If mass reviews could ever be fair then there is a prerequisite that it is more likely for someone to be increased as there is for someone to be reduced.  After all, time is by it’s nature degenerative – only Benjamin Button enjoys the opposite. It is a travesty that band ones are likely to remain trapped in the lower realms of percentages, unable to become upwardly mobile because they are deliberately ignored purely as a review of them will increase the forces injury award commitment and, in the absence of any knowledge that they can ask to be reviewed, likely to continue to struggle with an award too low in relation to their lost capacity to earn.

Too many snakes and no ladders.  For every snake, there should be a ladder; for every ladder, a snake.  But not in Merseyside – here there is one snake: the HR department.  And this creature is greased with slime.  Once down, there is no way back up.   This is not the purpose of the Regulations.  Merseyside are blatantly abusing their position as the administrator of the injury award system and should be held to account.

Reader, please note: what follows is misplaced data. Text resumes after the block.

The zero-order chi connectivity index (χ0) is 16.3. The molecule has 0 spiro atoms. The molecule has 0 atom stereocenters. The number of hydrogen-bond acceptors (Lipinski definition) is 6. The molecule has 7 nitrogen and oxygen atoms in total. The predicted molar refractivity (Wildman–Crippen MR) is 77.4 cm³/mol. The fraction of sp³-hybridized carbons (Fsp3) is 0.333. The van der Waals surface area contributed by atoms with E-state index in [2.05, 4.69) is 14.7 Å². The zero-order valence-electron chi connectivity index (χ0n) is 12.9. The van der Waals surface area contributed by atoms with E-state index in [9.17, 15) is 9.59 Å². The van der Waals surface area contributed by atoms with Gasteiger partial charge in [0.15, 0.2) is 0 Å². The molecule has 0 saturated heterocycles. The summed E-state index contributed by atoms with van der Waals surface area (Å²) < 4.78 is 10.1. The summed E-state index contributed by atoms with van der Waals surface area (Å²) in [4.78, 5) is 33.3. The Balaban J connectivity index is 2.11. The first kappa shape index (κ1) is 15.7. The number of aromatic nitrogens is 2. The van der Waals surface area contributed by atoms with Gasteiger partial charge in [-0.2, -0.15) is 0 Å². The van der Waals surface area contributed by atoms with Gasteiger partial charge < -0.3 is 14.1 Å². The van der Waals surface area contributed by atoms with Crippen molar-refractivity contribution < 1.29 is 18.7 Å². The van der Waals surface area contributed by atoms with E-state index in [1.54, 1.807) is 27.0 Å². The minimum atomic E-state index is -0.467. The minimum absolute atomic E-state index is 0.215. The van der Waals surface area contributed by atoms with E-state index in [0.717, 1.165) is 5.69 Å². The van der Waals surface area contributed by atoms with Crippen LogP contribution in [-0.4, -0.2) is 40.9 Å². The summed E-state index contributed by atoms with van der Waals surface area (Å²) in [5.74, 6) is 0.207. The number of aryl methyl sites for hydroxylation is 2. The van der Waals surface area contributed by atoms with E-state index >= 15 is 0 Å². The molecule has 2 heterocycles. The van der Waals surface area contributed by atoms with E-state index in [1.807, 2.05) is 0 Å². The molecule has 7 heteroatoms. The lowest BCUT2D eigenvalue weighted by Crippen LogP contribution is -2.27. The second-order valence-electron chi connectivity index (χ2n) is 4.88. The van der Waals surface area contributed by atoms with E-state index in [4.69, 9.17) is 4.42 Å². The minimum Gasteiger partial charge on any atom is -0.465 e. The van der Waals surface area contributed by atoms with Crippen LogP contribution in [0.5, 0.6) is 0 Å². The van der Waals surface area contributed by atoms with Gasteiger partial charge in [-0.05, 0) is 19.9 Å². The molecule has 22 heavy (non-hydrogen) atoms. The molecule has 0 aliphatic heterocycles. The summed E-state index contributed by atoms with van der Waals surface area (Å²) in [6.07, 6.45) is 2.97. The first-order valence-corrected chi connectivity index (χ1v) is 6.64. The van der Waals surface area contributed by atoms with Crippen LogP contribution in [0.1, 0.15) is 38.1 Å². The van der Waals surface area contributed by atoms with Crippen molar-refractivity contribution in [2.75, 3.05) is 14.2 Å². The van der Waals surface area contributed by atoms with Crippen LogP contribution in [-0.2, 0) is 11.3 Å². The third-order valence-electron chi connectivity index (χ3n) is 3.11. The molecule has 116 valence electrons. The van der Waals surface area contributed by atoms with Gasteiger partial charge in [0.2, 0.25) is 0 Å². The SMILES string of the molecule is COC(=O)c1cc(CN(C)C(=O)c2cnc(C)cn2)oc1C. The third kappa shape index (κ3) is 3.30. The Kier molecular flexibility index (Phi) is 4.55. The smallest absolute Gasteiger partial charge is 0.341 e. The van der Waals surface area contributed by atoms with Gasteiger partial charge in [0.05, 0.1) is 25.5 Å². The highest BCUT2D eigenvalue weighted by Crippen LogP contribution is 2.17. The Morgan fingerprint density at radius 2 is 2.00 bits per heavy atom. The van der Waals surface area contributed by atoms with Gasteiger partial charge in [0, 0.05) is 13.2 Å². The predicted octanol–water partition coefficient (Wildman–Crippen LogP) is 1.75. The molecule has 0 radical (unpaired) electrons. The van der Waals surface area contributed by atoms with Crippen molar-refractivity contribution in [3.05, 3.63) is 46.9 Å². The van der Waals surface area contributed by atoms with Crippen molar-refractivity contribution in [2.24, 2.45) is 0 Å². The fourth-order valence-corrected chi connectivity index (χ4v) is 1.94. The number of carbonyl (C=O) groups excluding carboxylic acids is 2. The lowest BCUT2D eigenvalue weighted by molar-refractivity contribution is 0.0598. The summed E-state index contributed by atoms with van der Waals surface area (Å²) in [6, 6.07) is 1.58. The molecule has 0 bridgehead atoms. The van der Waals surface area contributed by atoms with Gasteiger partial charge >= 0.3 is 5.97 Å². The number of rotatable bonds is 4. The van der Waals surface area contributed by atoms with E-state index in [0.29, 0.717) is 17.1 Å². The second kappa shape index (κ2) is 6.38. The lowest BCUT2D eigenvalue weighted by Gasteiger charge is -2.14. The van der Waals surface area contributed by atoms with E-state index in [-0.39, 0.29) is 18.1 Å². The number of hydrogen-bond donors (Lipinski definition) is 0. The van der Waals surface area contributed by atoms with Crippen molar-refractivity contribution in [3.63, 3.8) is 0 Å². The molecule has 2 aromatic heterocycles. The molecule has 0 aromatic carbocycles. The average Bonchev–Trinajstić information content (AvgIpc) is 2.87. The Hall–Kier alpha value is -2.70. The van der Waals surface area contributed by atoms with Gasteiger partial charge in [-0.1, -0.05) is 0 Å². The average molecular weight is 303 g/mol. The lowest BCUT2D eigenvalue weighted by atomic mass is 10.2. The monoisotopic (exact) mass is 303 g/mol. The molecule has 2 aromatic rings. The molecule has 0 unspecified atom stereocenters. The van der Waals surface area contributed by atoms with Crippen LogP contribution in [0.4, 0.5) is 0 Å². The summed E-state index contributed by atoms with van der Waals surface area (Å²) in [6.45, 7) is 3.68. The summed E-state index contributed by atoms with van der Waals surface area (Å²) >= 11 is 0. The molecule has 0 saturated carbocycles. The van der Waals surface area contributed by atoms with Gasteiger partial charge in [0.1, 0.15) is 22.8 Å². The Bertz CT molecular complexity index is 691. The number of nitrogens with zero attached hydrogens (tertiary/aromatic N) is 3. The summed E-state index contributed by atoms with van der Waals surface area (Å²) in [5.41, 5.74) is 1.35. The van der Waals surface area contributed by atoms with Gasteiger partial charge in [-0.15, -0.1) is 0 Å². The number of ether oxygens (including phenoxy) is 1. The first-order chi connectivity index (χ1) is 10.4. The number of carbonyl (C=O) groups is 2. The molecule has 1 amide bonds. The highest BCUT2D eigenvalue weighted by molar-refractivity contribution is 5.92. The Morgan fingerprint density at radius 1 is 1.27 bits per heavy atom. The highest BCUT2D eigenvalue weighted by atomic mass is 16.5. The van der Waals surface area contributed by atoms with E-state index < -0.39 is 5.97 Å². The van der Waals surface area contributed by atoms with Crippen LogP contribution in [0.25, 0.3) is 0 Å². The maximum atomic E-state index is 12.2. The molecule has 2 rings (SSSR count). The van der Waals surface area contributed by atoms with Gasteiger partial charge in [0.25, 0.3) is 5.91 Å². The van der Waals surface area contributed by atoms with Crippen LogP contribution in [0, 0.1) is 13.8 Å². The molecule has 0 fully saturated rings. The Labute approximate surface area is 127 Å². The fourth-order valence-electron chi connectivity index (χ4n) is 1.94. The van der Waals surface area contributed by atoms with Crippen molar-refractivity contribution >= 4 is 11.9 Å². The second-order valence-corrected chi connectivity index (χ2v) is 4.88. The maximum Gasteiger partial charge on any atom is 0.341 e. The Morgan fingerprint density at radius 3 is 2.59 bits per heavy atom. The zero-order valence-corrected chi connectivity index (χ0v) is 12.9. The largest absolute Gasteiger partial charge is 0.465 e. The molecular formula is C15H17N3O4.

Snakes, no Ladders

3 thoughts on “Snakes, no Ladders

  • 2016-04-03 at 12:35 pm

    There should be criminal prosecutions for this. This has to be contrary to the Disability Discrimination Act as they are deliberately targeting those who have a higher level of disability purely for the purpose of reducing awards. They are aware that those on the lower bands cannot be reduced any further.

    Perhaps if those ‘clever’ HR types were aware that they may end up in the dock for their actions, they would think twice about their discriminatory behaviour.

  • 2016-04-02 at 12:45 pm

    I think that a Band one IOD pensioner should be reviewed or at least asked if they need to be reviewed. It would be a more moral way of dealing with their ‘reviews’. Yes, they can only have two outcomes, up or stay the same, but even staying in Band 1 doesn’t mean that their disability has NOT been altered. I was on Band 1 for over 20 years and never reviewed. At my FIRST review, My assessment was reduced from 25% to 15.25%. Then, following a PMAB hearing, I was assessed at 88% and placed into Band 4.

  • 2016-04-02 at 12:42 pm

    And this is what our Fed reps should be fighting. All those subs for an appalling service. The law regards the fed needs changing and staffed by civilians who are not in hock to a corrupt organisation.